One of the ways that this manifests itself is in how often homeschool parents expect special treatment of their children by others. As a pastor, I cannot tell you how many times either my wife or I have had to deal with a homeschool parent that thinks their child is advanced beyond their peers, so much so that they want their child placed in the Sunday School class or AWANA club above what their age would normally dictate. They believe that their child is smarter or more mature, or possess some other sort of subjective qualitative measurement that the parent believes is clearly obvious to everyone.
When in fact, what is often most obvious is the unabashed arrogance of these parents expecting favored treatment of their apparently normal child, sometimes coupled with the haughty attitude of their child, which is often produced by the parent’s frequent pride-fostering comments to the child in the name of encouragement.
Another way I’ve seen this overestimation of children coupled with expectation for special treatment manifest itself is in settings where these same homeschool parents place their children in a class or on a team or in a band/orchestra. Often, these parents who already have an overinflated view of their child’s abilities and capabilities perceive that the teacher or coach is not progressing their child along fast enough or isn’t teaching the material well enough, so they threaten to pull out of the group if the teacher or coach continues to lead the group. This amounts to just one more way of seeking to manipulate others so as to ensure that their own estimation of their child remains a high one. If their child isn’t doing as well as the parent thinks they should, it must be the teacher’s or coach’s fault. In reality, it is just one more way these parents act out their pride.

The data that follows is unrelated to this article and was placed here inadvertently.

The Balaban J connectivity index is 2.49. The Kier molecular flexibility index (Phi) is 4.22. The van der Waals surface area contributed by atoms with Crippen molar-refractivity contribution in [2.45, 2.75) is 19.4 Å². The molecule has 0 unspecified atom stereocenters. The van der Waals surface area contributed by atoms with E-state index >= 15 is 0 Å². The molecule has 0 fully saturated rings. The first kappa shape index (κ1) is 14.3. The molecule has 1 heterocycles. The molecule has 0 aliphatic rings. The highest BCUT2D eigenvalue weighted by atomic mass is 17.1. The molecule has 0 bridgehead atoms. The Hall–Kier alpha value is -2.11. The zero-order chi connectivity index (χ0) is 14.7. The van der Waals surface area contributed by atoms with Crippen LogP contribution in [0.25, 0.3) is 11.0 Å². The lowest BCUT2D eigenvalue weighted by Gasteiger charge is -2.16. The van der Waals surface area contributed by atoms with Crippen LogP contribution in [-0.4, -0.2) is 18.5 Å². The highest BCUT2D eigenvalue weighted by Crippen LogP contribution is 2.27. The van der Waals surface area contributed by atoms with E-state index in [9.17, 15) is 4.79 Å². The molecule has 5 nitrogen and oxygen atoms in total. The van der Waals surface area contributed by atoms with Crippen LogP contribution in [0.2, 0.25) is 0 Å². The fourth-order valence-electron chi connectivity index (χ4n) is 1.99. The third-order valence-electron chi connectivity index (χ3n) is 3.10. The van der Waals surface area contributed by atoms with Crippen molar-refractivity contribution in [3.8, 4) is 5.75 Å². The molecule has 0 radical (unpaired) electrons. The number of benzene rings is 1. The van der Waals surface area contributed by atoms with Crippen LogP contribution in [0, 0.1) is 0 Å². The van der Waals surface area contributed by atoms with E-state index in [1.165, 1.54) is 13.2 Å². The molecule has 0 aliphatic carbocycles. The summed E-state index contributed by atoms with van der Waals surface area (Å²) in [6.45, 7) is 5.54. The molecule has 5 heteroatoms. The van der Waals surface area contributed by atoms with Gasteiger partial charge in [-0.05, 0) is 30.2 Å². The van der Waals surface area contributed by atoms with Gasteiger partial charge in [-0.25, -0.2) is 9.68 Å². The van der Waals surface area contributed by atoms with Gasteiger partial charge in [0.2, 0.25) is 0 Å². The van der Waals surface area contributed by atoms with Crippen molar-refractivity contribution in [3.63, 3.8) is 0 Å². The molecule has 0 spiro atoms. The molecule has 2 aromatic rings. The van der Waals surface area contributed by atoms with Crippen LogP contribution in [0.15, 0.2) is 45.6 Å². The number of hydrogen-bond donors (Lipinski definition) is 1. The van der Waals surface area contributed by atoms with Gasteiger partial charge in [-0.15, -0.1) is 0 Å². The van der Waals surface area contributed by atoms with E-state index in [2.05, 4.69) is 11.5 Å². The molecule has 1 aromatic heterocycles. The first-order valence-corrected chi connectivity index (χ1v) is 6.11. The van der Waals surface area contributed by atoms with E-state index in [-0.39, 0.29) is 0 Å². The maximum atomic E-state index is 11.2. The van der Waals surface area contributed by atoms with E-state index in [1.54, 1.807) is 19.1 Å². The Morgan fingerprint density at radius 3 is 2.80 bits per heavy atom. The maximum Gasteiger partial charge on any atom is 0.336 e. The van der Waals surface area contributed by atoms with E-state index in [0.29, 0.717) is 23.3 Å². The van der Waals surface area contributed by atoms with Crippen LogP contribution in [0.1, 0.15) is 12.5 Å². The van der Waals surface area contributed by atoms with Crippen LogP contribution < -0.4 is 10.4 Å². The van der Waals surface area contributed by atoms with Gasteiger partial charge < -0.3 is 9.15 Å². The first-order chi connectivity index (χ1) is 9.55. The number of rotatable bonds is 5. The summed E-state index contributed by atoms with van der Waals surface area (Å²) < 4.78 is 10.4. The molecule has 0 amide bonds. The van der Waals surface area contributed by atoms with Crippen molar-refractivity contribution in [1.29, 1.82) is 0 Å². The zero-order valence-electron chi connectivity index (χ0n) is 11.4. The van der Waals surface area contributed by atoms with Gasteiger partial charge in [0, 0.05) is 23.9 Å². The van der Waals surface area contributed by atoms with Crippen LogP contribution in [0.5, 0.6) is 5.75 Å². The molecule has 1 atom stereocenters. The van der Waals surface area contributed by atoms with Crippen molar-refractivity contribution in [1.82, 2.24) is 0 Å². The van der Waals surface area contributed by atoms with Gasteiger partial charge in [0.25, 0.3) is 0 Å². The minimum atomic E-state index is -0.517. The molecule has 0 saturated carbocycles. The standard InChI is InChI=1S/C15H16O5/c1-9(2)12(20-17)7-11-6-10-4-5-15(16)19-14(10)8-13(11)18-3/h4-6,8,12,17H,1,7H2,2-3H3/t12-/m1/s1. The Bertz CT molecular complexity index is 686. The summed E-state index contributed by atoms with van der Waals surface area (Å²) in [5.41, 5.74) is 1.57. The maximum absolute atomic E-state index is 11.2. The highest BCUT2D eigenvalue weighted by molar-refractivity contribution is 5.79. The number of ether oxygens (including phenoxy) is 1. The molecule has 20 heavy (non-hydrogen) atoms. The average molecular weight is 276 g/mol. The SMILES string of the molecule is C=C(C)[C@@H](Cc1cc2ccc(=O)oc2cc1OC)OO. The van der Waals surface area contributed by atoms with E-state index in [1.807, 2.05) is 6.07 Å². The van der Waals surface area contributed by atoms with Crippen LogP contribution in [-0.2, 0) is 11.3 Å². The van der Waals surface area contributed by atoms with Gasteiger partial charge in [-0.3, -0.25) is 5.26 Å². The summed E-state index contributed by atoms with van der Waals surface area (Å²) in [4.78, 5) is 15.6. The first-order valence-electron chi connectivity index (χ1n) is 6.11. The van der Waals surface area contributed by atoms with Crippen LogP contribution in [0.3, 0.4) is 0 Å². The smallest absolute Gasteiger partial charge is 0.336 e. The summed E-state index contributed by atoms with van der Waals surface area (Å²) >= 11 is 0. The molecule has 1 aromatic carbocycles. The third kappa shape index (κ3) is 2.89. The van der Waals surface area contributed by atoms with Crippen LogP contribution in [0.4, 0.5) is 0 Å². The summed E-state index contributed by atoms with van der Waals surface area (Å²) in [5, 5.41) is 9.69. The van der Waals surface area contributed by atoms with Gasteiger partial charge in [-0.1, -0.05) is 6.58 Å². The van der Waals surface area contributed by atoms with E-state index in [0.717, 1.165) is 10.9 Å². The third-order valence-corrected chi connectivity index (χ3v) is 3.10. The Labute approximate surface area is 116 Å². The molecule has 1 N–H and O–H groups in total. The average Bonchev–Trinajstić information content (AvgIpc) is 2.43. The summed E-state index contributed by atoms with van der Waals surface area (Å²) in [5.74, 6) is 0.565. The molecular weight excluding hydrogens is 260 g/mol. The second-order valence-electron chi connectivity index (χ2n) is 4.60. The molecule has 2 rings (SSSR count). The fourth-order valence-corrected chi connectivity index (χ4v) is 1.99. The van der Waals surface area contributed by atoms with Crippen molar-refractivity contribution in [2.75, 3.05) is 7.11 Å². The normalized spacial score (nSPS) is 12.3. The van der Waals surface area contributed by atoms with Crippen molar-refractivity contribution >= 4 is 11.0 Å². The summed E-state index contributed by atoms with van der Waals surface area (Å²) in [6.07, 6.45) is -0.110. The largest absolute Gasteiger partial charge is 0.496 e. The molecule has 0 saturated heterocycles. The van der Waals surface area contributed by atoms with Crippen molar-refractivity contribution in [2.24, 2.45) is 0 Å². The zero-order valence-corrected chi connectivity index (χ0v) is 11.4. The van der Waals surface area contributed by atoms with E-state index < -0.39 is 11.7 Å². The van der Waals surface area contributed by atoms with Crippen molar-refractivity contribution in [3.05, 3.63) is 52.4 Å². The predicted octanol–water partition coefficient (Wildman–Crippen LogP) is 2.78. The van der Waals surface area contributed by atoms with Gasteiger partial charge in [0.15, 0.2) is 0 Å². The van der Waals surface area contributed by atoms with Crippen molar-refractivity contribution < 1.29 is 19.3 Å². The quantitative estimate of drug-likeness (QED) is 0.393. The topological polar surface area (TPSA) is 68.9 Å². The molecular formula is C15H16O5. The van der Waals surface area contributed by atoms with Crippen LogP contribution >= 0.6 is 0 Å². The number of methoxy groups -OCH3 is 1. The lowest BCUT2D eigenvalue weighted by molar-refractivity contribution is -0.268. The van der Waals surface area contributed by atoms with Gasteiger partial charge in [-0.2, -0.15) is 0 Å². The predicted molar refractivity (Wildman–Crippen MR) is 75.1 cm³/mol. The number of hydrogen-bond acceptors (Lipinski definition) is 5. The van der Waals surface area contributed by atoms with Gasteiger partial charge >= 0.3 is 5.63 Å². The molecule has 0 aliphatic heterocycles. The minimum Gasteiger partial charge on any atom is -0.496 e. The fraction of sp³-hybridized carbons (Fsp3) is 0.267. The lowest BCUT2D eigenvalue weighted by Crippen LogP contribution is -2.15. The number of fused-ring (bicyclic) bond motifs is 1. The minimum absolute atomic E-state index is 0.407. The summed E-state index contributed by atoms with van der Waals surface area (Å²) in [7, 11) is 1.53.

In addition, these parents rarely listen to any criticism or blame regarding their children. Even when given news that their children have misbehaved, these parents are more quick to try to find out how another person might be to blame than they are to believe the report (even when coming from a trustworthy source like an adult), and in the process are not quick to correct or discipline their own child. Their estimation of their own child is so high, that they have difficulty believing that they could have actually done something intentionally wrong. This is the pride of refusing to believe that their child really is a depraved sinner, and who falls short of perfection, or even near-perfection.
In my experience, parents like these rarely take self-doubt or self-criticism as the first step. Instead, they seek out others to blame and expect special treatment, because somehow they struggle believing that their child is capable of performing badly due to their own faults or natural limitations.
All of this boils down to character issues with the parents. In fact, the tendency toward a critical spirit, the foolish comparing of oneself and one’s kids with others, the demanding of special treatment, etc. all boil down to pride.
Homeschoolers are a group that needs to learn humility better, to question themselves first, to stop comparing themselves and their kids with the performance of others, to esteem others better than themselves, to stop expecting preferential treatment, and to be more quick to believe that their child is not so above average after all. Even if they are, in fact, prodigies, parents of prodigies should still seek humility in this, both in themselves and in their child. This is basic Christianity in action. This is to bear the image of Christ. Too much of homeschooling is terribly un-Christ like in this way.